A New Exam Looks at How Our Fitness Stacks Up to Others

By Schneider, Howard | Tribune-Review/Pittsburgh Tribune-Review, May 24, 2008 | Go to article overview
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A New Exam Looks at How Our Fitness Stacks Up to Others

Schneider, Howard, Tribune-Review/Pittsburgh Tribune-Review

There's no shortage of ways to determine if you're in shape.

There's the tuxedo test: Is the fit reminiscent of Steve Martin in "Father of the Bride"?

There's the spousal reflux test: Does your husband or wife gag when you ask, "How do I look?"

There's the Barack Obama test: Does bowling a 37 leave you exhausted?

Then there's Denise Austin, the Washington-based fitness guru, who reduces the issue to binary logic.

She's fit; we're not.

That might be overstating the case a bit. Austin, in fact, has left some room for comparison, and last week she helped the President's Council on Physical Fitness debut a new adult fitness test.

Although the test involves old standards such as push-ups, the council hopes that putting instructions and a calculator online will motivate people to take stock of where they stand on key dimensions of fitness. There's a weight management component as well.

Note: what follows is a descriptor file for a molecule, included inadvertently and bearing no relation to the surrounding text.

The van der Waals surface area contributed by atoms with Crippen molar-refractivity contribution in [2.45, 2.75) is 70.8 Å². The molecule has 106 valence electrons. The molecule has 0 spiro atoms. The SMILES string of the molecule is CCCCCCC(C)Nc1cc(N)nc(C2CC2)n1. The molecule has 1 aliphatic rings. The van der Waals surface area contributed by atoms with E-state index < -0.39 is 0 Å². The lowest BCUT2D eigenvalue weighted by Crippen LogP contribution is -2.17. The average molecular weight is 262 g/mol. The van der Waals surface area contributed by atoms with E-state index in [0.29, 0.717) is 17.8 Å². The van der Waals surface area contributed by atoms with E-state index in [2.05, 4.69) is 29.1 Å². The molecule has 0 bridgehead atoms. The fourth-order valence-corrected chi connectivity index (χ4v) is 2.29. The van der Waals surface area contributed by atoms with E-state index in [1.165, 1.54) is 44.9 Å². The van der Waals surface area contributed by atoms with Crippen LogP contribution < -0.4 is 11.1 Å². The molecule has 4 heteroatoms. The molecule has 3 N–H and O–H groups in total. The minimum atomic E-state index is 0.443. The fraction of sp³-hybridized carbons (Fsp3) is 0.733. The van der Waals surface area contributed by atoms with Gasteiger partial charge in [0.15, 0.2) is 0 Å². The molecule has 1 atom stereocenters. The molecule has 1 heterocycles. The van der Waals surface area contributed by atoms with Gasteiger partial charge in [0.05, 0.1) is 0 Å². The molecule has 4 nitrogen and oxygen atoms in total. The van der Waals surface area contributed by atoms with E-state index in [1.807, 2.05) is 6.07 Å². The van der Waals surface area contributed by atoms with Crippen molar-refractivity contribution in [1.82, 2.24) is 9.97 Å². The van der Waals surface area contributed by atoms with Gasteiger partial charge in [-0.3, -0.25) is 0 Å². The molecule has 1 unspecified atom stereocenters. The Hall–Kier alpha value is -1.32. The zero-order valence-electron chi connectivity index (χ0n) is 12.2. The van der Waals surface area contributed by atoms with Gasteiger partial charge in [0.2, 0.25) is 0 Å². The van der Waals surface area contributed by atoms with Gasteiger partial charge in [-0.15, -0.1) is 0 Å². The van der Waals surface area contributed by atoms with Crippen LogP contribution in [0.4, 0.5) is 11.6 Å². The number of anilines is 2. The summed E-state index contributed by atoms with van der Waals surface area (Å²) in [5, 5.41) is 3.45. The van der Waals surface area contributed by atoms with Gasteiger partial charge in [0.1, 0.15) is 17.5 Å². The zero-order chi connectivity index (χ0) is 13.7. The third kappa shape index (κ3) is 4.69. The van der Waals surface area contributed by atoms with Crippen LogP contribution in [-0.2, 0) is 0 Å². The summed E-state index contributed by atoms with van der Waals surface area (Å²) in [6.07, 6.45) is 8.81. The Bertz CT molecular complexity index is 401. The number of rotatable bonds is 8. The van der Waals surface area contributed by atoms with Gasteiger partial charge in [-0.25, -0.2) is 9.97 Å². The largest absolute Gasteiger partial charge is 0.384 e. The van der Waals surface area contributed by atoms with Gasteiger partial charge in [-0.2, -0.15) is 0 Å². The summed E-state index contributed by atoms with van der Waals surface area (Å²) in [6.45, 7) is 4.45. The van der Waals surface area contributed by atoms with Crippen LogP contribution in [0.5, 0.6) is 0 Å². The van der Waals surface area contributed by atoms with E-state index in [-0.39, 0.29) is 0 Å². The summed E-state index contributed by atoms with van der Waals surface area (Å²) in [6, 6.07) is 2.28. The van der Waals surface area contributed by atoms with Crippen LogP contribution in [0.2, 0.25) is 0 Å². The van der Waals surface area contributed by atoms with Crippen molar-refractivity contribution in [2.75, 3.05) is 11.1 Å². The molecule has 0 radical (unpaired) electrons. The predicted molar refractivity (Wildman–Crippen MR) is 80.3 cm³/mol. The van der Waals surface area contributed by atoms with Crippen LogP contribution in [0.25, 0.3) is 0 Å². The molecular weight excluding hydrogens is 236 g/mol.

The test won't actually provide a yes-you're-fit or no-you're- not answer. Instead, it will tell you where you stand in relationship to others of similar age when it comes to basic metrics: speed for a mile walk or a 1.5-mile run; push-ups until exhaustion; a minute's worth of crunches; a measure of flexibility done sitting on the ground with a yardstick. (The population data used for comparison have been gathered over the years by places including the YMCA and the Cooper Institute in Texas.)

If it smacks of gym class, well, as much as I hate to admit it (being among the ones who never managed the rope climb and who could mount the parallel bars about as well as I could a camel), it turns out that the calisthenics and other basic stuff they used to make us do really are good for you.

But Austin said the "class rankings" aren't the point. Although it's fun to see whether you're in the top half or quarter (kind of like the SATs without the math or those greasy No. 2 pencils), she said the hope is that people will use the test as a benchmark to measure their improvement. If you manage a dozen push-ups this time, shoot for 15 in a few weeks, and if you can only do one, aim for two; if you complete your run in 12 minutes, train for 11 1/2, and if you walk it in 20, strive for something less the next time.

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A New Exam Looks at How Our Fitness Stacks Up to Others


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